Then there’s the techie bit when they pour the corrected final document into half a dozen different electronic formats and make sure they’re properly uploaded onto the correct websites and that all the pricing deals are correct and that the links all work. I guess I’ll put in a nominal £100 for that.

At this point we could talk about marketing and publicity, but you do that in your own time. Flitter away your waking hours on the web trying to be seen amidst a myriad other small voices all shrieking, ‘Look at me, look at me.’

Remember that the first year is when your book really sells, next year it’s old hat and will hopefully pick up a few sales on the strength of your second book which you published a year after you published the first.

And how much money do we get back?

Well there’s an interesting table I saw based on Amazon sales rank.

Amazon Best Seller Rank 50,000 to 100,000 – selling close to 1 book a day.

Amazon Best Seller Rank 10,000 to 50,000 – selling 3 to 15 books a day.

Amazon Best Seller Rank 5,500 to 10,000 – selling 15 to 30 books a day.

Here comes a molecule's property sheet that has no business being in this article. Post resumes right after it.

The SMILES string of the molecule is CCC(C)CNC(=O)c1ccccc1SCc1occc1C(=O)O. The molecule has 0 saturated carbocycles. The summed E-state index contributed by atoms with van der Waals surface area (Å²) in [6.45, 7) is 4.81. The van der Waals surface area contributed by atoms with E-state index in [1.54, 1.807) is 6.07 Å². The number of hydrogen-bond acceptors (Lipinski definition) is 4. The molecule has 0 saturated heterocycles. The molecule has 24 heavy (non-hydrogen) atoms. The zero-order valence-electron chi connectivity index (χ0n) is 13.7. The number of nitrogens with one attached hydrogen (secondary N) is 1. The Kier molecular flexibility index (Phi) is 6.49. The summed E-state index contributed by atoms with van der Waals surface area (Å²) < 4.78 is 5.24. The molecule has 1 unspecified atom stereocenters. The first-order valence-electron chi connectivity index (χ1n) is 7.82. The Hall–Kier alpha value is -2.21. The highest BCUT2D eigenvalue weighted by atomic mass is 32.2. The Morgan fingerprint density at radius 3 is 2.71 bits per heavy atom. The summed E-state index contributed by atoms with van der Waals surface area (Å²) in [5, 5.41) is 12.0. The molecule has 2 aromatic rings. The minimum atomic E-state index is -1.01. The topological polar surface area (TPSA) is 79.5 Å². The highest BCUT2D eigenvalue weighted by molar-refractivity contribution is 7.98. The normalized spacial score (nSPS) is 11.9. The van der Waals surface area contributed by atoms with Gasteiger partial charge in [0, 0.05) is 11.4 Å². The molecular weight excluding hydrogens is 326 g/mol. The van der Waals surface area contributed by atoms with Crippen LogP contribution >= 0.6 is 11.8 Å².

Amazon Best Seller Rank 3,000 to 5,500 – selling 30 to 50 books a day.

Amazon Best Seller Rank 500 to 3,000 – selling 50 to 200 books a day.

Amazon Best Seller Rank 350 to 500 – selling 200 to 300 books a day.

Amazon Best Seller Rank 100 to 350 – selling 300 to 500 books a day.

Amazon Best Seller Rank 35 to 100 – selling 500 to 1,000 books a day.

Amazon Best Seller Rank 10 to 35 – selling 1,000 to 2,000 books a day.

Amazon Best Seller Rank of 5 to 10 – selling 2,000 to 4,000 books a day.

Amazon Best Seller Rank of 1 to 5 – selling 4,000+ books a day.

Most self-published writers seem to creep in slightly above 10,000 when they’re launched, perhaps have a spell when they manage to hold up above 50,000 and then a couple of months later they drift down to 200,000 but with occasional flashes when they sell another book and shoot up to the giddy heights of sixty or seventy thousand.